Obama and Xi: Leaders of a Turbulent World
Image: Jason Reed / Reuters
y wife is a great admirer of astrologer Susan Miller who, she believes, has an uncanny grasp of planetary wobbles and their effects on matters terrestrial. Miller, who has a huge global following, predicted in the November edition of her popular monthly forecasts that the US elections could go down to the wire; perhaps even to the Supreme Court of the United States. Other analysts, who deal exclusively with earthly affairs such as politics, had also anticipated such a denouement.
In the end, American voters, with feet planted firmly on the ground, gave Barack Obama a decisive mandate for a second term in the White House. His extended term in the Oval Office, however, is likely to be tougher than the first one. Soon after the elections his chief spook quit for having had an affair with a woman who was not his wife. Foreign spy adventures are likely to reduce as Obama has said that he does not want to engage in wars. So he could afford to lose David Patraeus and his extensive experience of Iraq and Afghanistan but that is not where Captain America is needed now.
The President is expected to come up with one of those Ethan Hawke stunts in Mission Impossible to save the US economy which is now increasingly being seen as hurtling towards a fiscal cliff. Only, here he has to use all his political skills to get enough Republicans to vote for a new tax regime before the year ends. The cliff rises up towards the end of the year when Bush era tax cuts expire.
At his first press conference after the elections on November 14, Obama said that he was committed to keeping taxes low for 98 per cent of Americans and raise them for the wealthy rest. He reiterated his campaign promise to support small businesses and middle class Americans who help create jobs in the country, unlike the big guys who ship jobs abroad. Obama said he wants to shape an agenda to ``create jobs, advance growth, and make a serious dent in climate change and be an international leader’’. Nobody knows how.
Meanwhile, half way across the globe on the same day that Obama held his press conference, another giant was going through a transition that would have a bearing on not only that country’s future but also on the world as a whole.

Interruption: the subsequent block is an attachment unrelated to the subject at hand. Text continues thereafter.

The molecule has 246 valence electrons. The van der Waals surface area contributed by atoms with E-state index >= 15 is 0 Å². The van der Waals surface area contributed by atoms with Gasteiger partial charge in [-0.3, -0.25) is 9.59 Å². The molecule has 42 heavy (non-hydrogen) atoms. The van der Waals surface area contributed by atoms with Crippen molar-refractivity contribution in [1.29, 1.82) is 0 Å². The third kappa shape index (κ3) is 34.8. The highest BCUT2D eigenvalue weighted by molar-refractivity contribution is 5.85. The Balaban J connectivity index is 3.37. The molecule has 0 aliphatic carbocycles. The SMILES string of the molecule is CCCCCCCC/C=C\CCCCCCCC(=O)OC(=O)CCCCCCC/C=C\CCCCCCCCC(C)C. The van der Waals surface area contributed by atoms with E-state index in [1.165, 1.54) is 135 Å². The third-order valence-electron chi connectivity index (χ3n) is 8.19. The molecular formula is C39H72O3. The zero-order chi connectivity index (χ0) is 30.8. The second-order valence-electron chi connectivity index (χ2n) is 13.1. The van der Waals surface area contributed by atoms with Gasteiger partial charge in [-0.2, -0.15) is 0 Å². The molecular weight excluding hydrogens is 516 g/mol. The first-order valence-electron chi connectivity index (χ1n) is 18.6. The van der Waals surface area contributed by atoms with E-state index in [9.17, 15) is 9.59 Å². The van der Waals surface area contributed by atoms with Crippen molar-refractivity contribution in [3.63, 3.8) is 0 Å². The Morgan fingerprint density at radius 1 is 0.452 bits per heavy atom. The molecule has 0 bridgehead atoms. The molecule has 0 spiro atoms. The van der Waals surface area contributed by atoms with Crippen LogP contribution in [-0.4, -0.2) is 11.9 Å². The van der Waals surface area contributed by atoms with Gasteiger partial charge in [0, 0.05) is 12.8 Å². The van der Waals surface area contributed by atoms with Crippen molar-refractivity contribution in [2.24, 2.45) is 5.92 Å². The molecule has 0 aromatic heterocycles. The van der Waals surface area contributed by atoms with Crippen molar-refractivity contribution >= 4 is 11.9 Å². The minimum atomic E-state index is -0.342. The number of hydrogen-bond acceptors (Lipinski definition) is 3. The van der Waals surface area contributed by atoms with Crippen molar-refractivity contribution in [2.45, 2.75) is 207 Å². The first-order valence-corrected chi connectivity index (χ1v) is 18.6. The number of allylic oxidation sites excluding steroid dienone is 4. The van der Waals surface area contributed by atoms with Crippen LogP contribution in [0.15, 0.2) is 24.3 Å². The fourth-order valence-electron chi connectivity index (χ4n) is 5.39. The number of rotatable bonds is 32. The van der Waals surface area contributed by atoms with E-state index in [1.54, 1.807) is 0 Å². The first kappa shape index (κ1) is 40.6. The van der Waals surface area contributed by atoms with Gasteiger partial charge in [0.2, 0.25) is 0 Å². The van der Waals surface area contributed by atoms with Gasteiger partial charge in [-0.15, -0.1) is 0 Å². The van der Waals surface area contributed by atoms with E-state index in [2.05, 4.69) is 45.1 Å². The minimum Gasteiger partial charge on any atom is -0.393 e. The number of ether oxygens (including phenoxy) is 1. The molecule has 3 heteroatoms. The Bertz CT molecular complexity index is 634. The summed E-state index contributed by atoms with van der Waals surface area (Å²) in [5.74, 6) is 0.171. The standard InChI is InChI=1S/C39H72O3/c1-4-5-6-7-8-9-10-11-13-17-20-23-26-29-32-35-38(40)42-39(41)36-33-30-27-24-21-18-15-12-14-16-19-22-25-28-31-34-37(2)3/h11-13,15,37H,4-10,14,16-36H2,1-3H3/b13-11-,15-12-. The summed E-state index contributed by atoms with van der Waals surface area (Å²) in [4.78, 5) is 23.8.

At the 18th party Congress, Chinese leader Hu Jintao handed over the reins of the Communist Party of China to his successor Xi Jinping, a man who studied Marxist theory in college and is perhaps the first leader of that country to have a famous singer as wife. Xi is expected take over from Hu Jintao as China’s President in March.
Unlike American Presidents, Chinese leaders are rarely eloquent about their intentions and policy preferences, but those who have watched the country for a long time say that the new leadership would continue with the `go-out’ policy articulated during the 17th party congress. ``Officially, China is focused on domestic issues but its recent acquisitions in Europe, investments in Canada and Puerto Rico show that it is continuing with that (go-out) policy,’’ says Srikanth Kondapalli, professor in Chinese Studies at Jawaharlal Nehru University.
``Senkoku Islands [China and Japan claim ownership of these unpopulated rocky islands in the Pacific] show that it is not preoccupied with domestic issues alone,’’ says Kondapalli.
Just as US faces some of its toughest issues within its boundaries, China too is faced with labour unrest, growing corruption, a widening wealth gap and a slowing economy. It is losing its competitive edge as a cheap manufacturing destination.
International analysts believe that China will not be able to continue with authoritarian decision-making. Kondapalli says that though the Chinese Communist Party is more broad-based and its internal control mechanisms are more sophisticated, about 60 per cent of the central government’s directives are not abided by the provinces. It means national level economic decision-making may be held hostage by provincial powers.
Internationally, the US-China relationship is likely to be the most crucial for many critical issues facing the world. While Mitt Romney becoming president would have been disastrous for this relationship as he had vowed to designate China a currency manipulator on his first day in office, Obama is no softie on China either. When he articulated the Asia `pivot’ policy last year it was clear that he was reinforcing the rebalancing strategy to contain China. That policy is likely to continue. He has begun with a visit to South Asia, including China's neighbour Myanmar, where he is likely to push for democratization of that resource-rich country.
Like all Chinese leaders Xi Jinping has been measured in what he says. But he had a rare outburst in Mexico in 2009 when he seemed to target the US. “There are some bored foreigners with full stomachs, who have nothing better to do than try to point fingers at our country,” Xi said.
“First, China does not export revolution; second, China doesn’t export hunger and poverty; third, China doesn’t come and cause you any headaches. Just what else do you want?”
The new Chinese leadership will take some time to settle as much of the Polit Bureau as well as the central committee have new members. The fifth generation leaders are likely to take a couple of years to settle into their new roles. But there is no doubt that Barack Obama and Xi Jinping will be presiding over some of the most critical years in the planet’s history.
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